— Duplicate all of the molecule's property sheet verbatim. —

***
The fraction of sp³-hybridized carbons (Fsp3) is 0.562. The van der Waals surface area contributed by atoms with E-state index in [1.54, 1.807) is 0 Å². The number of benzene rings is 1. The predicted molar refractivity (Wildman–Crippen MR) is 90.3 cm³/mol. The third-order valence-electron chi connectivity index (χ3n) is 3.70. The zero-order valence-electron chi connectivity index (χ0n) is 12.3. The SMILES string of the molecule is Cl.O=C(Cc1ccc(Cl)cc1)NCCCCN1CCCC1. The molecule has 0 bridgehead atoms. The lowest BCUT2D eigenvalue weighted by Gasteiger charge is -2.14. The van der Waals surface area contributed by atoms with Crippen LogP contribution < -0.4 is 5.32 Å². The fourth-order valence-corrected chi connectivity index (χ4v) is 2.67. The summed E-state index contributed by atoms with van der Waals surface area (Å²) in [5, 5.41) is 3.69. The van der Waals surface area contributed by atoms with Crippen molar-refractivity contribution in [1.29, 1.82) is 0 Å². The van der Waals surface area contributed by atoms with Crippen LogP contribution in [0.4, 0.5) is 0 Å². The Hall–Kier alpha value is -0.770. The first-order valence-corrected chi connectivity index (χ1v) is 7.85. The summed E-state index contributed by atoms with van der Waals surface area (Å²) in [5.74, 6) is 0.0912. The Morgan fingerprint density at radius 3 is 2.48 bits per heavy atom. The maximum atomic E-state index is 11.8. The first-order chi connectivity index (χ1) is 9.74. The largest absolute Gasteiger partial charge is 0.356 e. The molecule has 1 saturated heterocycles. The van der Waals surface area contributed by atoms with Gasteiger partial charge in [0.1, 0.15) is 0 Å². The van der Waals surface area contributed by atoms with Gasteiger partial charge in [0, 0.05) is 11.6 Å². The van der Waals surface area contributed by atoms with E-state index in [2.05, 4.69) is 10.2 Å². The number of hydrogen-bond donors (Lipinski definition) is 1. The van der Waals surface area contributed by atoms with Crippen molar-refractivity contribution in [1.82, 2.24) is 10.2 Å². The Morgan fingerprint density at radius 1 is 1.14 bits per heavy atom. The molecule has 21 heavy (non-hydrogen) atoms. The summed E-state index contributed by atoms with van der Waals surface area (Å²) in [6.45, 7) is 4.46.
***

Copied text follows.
The fraction of sp³-hybridized carbons (Fsp3) is 0.562. The van der Waals surface area contributed by atoms with E-state index in [1.54, 1.807) is 0 Å². The number of benzene rings is 1. The predicted molar refractivity (Wildman–Crippen MR) is 90.3 cm³/mol. The third-order valence-electron chi connectivity index (χ3n) is 3.70. The zero-order valence-electron chi connectivity index (χ0n) is 12.3. The SMILES string of the molecule is Cl.O=C(Cc1ccc(Cl)cc1)NCCCCN1CCCC1. The molecule has 0 bridgehead atoms. The lowest BCUT2D eigenvalue weighted by Gasteiger charge is -2.14. The van der Waals surface area contributed by atoms with Crippen LogP contribution < -0.4 is 5.32 Å². The fourth-order valence-corrected chi connectivity index (χ4v) is 2.67. The summed E-state index contributed by atoms with van der Waals surface area (Å²) in [5, 5.41) is 3.69. The van der Waals surface area contributed by atoms with Crippen molar-refractivity contribution in [1.29, 1.82) is 0 Å². The van der Waals surface area contributed by atoms with Crippen LogP contribution in [0.4, 0.5) is 0 Å². The Hall–Kier alpha value is -0.770. The first-order valence-corrected chi connectivity index (χ1v) is 7.85. The summed E-state index contributed by atoms with van der Waals surface area (Å²) in [5.74, 6) is 0.0912. The Morgan fingerprint density at radius 3 is 2.48 bits per heavy atom. The maximum atomic E-state index is 11.8. The first-order chi connectivity index (χ1) is 9.74. The largest absolute Gasteiger partial charge is 0.356 e. The molecule has 1 saturated heterocycles. The van der Waals surface area contributed by atoms with Gasteiger partial charge in [0.1, 0.15) is 0 Å². The van der Waals surface area contributed by atoms with Gasteiger partial charge in [0, 0.05) is 11.6 Å². The van der Waals surface area contributed by atoms with E-state index in [2.05, 4.69) is 10.2 Å². The number of hydrogen-bond donors (Lipinski definition) is 1. The van der Waals surface area contributed by atoms with Crippen molar-refractivity contribution in [1.82, 2.24) is 10.2 Å². The Morgan fingerprint density at radius 1 is 1.14 bits per heavy atom. The molecule has 21 heavy (non-hydrogen) atoms. The summed E-state index contributed by atoms with van der Waals surface area (Å²) in [6.45, 7) is 4.46.